Impulse: The Origin of Vocal Sound
By Jean McClelland
The howl of a wolf, the cry of a baby, the roar of a lion, all are a manifestation of “impulse,” an extraordinary energy that exists in all of nature.
The great singer, and my teacher, Olga Averino, taught her students to sing “on impulse.” To get us to experience this energy, she would sit at the piano (a brilliant musician, she would accompany all her students) and laugh, cough, or whine like a puppy. She had us put our hands on her waist so that we could feel how her diaphragm engaged as she made these spontaneous sounds. She felt that in order to sing one needed an abundance of impulse. In her book, Principles and Art of Singing, she writes:
I am speaking of subtle, elusive, and all-powerful energy which is present and functions in everyone and everything alive. The French call it l’elan vital. The Hindus call it prana. In the arts and in medicine, it is referred to as ‘impulse.’…During performances by great artists, musicians or actors, and during poetic readings or inspired speeches, one becomes aware of the absorbed attention of the audience—that stillness which sometimes continues for a few moments after the performance has ended. Such energy is extremely communicable and, what is more, it has a very long-lasting effect. It is brought home and remembered for a long time. Impulse is present in everybody, but some people seem to be filled with it; they are vital..this energy is the origin of vocal sound.
Placido Domingo sings on impulse as does Paul McCartney. Ella Fitzgerald’s body was so alive with rhythm and music when she sang that she looked as though she could barely contain it. That is impulse. When one performs on impulse both the performer and the audience feel totally focused, uplifted, and energized. Dr. Martin Luther King was filled with impulse which is why he inspired a whole generation. Sometimes acting teachers recommend that their students listen to Dr. King to hear what it means to speak with such great authenticity and intention. Impulse is also seen in great athletes. “Where there is intense concentration, there is also a powerful influx of this energy,” writes Averino.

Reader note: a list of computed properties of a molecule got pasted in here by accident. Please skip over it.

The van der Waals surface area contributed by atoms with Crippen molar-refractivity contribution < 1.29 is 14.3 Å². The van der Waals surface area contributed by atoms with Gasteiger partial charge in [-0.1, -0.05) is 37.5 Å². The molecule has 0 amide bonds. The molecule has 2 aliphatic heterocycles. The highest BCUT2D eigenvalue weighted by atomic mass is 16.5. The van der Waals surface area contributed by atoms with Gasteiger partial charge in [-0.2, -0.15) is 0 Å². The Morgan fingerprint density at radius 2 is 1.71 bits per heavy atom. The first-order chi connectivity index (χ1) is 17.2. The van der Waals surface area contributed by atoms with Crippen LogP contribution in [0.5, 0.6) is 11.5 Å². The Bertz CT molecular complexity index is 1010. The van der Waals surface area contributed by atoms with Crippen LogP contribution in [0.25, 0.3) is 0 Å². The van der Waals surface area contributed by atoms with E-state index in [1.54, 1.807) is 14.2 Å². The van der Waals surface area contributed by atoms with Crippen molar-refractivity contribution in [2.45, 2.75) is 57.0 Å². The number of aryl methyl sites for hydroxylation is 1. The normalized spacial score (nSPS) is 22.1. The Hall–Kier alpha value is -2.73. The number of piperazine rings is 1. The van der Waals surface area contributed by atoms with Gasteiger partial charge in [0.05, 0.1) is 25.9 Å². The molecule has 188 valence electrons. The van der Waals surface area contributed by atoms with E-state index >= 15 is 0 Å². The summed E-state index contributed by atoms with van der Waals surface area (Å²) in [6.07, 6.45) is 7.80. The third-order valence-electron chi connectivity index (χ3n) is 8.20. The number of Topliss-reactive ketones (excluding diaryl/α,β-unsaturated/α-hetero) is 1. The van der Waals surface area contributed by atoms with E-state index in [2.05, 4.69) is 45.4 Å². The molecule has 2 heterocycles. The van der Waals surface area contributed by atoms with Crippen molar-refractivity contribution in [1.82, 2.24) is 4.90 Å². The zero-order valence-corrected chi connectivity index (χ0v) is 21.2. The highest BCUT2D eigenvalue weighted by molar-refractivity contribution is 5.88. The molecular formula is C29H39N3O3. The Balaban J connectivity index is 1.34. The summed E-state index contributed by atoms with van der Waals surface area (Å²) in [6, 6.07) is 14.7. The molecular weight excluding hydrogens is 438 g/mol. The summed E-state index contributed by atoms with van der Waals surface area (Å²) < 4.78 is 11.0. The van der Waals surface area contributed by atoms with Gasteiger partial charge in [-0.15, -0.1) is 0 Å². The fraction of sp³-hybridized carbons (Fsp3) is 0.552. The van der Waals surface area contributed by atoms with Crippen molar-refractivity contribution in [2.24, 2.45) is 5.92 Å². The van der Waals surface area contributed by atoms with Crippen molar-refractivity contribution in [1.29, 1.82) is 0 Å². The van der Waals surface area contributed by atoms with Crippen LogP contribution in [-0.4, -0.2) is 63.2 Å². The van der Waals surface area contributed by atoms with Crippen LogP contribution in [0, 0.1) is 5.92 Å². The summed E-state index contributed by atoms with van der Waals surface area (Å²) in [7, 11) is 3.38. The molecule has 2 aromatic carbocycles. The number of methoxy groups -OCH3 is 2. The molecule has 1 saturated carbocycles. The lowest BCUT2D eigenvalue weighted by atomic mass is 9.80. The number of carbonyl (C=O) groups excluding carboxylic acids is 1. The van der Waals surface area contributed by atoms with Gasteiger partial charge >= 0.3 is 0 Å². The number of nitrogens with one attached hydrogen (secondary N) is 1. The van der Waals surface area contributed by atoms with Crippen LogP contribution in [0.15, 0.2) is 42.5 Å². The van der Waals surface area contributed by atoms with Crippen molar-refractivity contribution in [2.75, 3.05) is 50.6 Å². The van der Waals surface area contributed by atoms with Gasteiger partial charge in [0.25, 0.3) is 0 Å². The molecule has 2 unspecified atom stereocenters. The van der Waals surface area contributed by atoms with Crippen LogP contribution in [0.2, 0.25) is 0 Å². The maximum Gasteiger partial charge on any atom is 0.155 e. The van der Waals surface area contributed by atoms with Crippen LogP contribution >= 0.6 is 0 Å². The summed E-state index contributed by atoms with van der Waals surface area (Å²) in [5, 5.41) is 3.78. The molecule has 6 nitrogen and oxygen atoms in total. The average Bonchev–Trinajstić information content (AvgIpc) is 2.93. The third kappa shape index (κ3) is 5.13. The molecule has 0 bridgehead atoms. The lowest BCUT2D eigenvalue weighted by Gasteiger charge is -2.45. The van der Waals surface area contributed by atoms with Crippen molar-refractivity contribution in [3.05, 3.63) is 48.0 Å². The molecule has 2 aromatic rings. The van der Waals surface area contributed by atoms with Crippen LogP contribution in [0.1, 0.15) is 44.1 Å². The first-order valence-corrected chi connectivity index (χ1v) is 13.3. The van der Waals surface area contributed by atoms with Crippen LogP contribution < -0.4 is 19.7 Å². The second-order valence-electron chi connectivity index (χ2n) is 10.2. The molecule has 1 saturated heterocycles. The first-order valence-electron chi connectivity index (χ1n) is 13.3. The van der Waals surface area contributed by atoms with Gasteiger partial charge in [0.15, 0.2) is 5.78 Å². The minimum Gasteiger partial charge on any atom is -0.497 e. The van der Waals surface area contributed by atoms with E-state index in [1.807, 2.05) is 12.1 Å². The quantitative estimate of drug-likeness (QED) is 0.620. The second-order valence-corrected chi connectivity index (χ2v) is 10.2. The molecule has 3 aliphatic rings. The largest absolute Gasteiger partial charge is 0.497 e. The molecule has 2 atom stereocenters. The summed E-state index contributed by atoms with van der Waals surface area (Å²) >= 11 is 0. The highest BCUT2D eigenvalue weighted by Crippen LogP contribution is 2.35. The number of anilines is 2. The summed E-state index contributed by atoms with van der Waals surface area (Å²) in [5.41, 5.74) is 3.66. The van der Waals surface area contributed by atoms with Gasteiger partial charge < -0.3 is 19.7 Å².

Often I talk about impulse as a great “need to express.” Sometimes my students will ask me, “but what am I trying to express?” I explain to them that what I am talking about is not “trying to express something,” but rather what we hear in a baby’s cry. It is a sound of pure “need.” There is no thought process preparing that cry. It is instinctive and spontaneous. Haven’t you seen parents in a quandary trying to figure out why a baby is crying? Is it hungry? Or wet? Without words to communicate what is needed, it is just simply “need” or “want.” Impulse is the energy that fuels breath and sound. It acts like a motor which engages the abdominal muscles and the diaphragm, stimulating a continual upward flow of breath which vibrates the vocal cords and creates sound. Impulse makes a voice expressive and compelling. It also ensures that our voices are produced from breath rather than throat tension. When we speak or sing on impulse we are technically “rooting” our voices in the diaphragm and to the ground of our being. “Love Dogs” is a beautiful and evocative poem by Rumi that exquisitely depicts this powerful connection that runs through all of nature.
Take a moment now to sense within yourself the urgency that fuels the baby’s cry. Impulse arises from deep within your abdomen, a sort of “fire” in your belly. Sometimes people feel somewhat shy or self conscious when they try to experience impulse. It is very natural to feel this way initially, for we are truly connecting to a powerful place in ourselves. We may also feel vulnerable and somewhat “exposed,” but only temporarily. Soon we feel strong and energized. In the 1996 film Gotta Make This Journey, a documentary about the female a cappella singing group “Sweet Honey in the Rock,” one of the group’s members beautifully described her experience of impulse. She was explaining that singing in church had always made her feel especially vulnerable, but when she felt that way, she said she reached deep inside herself and just “poured it on.” The more you desire to uncover and connect to impulse, the more it grows in you, and the worries and fears drop away.
When I was uncovering impulse in myself, I would work for hours imagining what it could be. Mme. Averino had made a point of saying that it wasn’t emotion or excitement, but something that created the “urge” in you to sing, a “spark” that lit the ignition. It seemed very mysterious and confusing. But then at one point during my work, I got the tiniest insight into what it could be. I felt a stirring within, a sensation that I remembered from childhood when I anticipated something wonderful happening. Through the years my experience of impulse has deepened and become more real and reliable in me, but I tell you this story as a way of encouraging you to take the time to use your imagination to uncover this energy in yourself. Olga Averino called it impulse, actors often call it “intention,” some people say they are “in the flow.” It is all impulse. Impulse does not burst fully formed in us; it is hidden, and it’s up to us and our imaginations to uncover and grow it.
Monday, March 4
Awakening Your True Voice
Free Intro on Monday, March 4 at 6:00 pm
Class starts on March 11 and ends on April 15
6:00 – 7:30 pm
Members $160/ Nonmembers $200